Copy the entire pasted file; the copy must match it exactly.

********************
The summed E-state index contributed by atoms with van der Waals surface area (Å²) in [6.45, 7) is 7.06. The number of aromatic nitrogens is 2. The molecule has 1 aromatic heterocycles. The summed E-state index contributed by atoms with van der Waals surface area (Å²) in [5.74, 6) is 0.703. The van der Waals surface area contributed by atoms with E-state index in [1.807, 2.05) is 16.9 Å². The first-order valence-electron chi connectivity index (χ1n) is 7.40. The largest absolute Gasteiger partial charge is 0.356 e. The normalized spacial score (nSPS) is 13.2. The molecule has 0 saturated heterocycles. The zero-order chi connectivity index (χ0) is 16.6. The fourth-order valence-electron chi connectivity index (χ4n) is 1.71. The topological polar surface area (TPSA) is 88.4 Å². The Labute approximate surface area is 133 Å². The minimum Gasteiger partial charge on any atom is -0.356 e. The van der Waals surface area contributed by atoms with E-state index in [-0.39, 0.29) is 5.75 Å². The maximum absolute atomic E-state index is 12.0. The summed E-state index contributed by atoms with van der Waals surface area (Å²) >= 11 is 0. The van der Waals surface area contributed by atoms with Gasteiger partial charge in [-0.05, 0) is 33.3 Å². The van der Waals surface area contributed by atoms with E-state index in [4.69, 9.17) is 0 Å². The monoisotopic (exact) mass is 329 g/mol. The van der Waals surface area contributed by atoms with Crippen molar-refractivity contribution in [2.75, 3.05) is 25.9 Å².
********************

The summed E-state index contributed by atoms with van der Waals surface area (Å²) in [6.45, 7) is 7.06. The number of aromatic nitrogens is 2. The molecule has 1 aromatic heterocycles. The summed E-state index contributed by atoms with van der Waals surface area (Å²) in [5.74, 6) is 0.703. The van der Waals surface area contributed by atoms with E-state index in [1.807, 2.05) is 16.9 Å². The first-order valence-electron chi connectivity index (χ1n) is 7.40. The largest absolute Gasteiger partial charge is 0.356 e. The normalized spacial score (nSPS) is 13.2. The molecule has 0 saturated heterocycles. The zero-order chi connectivity index (χ0) is 16.6. The fourth-order valence-electron chi connectivity index (χ4n) is 1.71. The topological polar surface area (TPSA) is 88.4 Å². The Labute approximate surface area is 133 Å². The minimum Gasteiger partial charge on any atom is -0.356 e. The van der Waals surface area contributed by atoms with E-state index in [-0.39, 0.29) is 5.75 Å². The maximum absolute atomic E-state index is 12.0. The summed E-state index contributed by atoms with van der Waals surface area (Å²) >= 11 is 0. The van der Waals surface area contributed by atoms with Gasteiger partial charge in [-0.05, 0) is 33.3 Å². The van der Waals surface area contributed by atoms with E-state index in [4.69, 9.17) is 0 Å². The monoisotopic (exact) mass is 329 g/mol. The van der Waals surface area contributed by atoms with Crippen molar-refractivity contribution in [2.75, 3.05) is 25.9 Å².